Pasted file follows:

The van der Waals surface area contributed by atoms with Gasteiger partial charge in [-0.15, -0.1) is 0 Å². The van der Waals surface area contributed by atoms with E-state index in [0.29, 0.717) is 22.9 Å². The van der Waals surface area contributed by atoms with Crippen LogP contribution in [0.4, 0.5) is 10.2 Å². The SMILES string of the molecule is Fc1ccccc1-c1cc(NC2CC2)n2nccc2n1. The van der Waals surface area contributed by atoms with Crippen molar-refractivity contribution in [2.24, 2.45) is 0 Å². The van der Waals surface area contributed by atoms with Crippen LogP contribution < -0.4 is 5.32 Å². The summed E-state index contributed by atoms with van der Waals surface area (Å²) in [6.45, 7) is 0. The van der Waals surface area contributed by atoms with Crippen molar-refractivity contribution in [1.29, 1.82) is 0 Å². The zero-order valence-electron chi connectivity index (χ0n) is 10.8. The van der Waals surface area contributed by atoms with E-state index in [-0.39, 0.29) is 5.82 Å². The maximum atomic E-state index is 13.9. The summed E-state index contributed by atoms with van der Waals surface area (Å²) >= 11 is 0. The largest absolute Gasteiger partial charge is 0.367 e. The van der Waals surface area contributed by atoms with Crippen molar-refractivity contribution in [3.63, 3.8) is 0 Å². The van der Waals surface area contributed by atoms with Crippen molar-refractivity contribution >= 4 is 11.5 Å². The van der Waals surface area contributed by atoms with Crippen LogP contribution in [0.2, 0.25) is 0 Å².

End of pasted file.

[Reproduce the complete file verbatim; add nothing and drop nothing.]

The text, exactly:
The van der Waals surface area contributed by atoms with Gasteiger partial charge in [-0.15, -0.1) is 0 Å². The van der Waals surface area contributed by atoms with E-state index in [0.29, 0.717) is 22.9 Å². The van der Waals surface area contributed by atoms with Crippen LogP contribution in [0.4, 0.5) is 10.2 Å². The SMILES string of the molecule is Fc1ccccc1-c1cc(NC2CC2)n2nccc2n1. The van der Waals surface area contributed by atoms with Crippen molar-refractivity contribution in [2.24, 2.45) is 0 Å². The van der Waals surface area contributed by atoms with Crippen LogP contribution < -0.4 is 5.32 Å². The summed E-state index contributed by atoms with van der Waals surface area (Å²) in [6.45, 7) is 0. The van der Waals surface area contributed by atoms with Crippen molar-refractivity contribution in [1.29, 1.82) is 0 Å². The zero-order valence-electron chi connectivity index (χ0n) is 10.8. The van der Waals surface area contributed by atoms with E-state index in [-0.39, 0.29) is 5.82 Å². The maximum atomic E-state index is 13.9. The summed E-state index contributed by atoms with van der Waals surface area (Å²) >= 11 is 0. The largest absolute Gasteiger partial charge is 0.367 e. The van der Waals surface area contributed by atoms with Crippen molar-refractivity contribution in [3.63, 3.8) is 0 Å². The van der Waals surface area contributed by atoms with Crippen molar-refractivity contribution >= 4 is 11.5 Å². The van der Waals surface area contributed by atoms with Crippen LogP contribution in [0.2, 0.25) is 0 Å².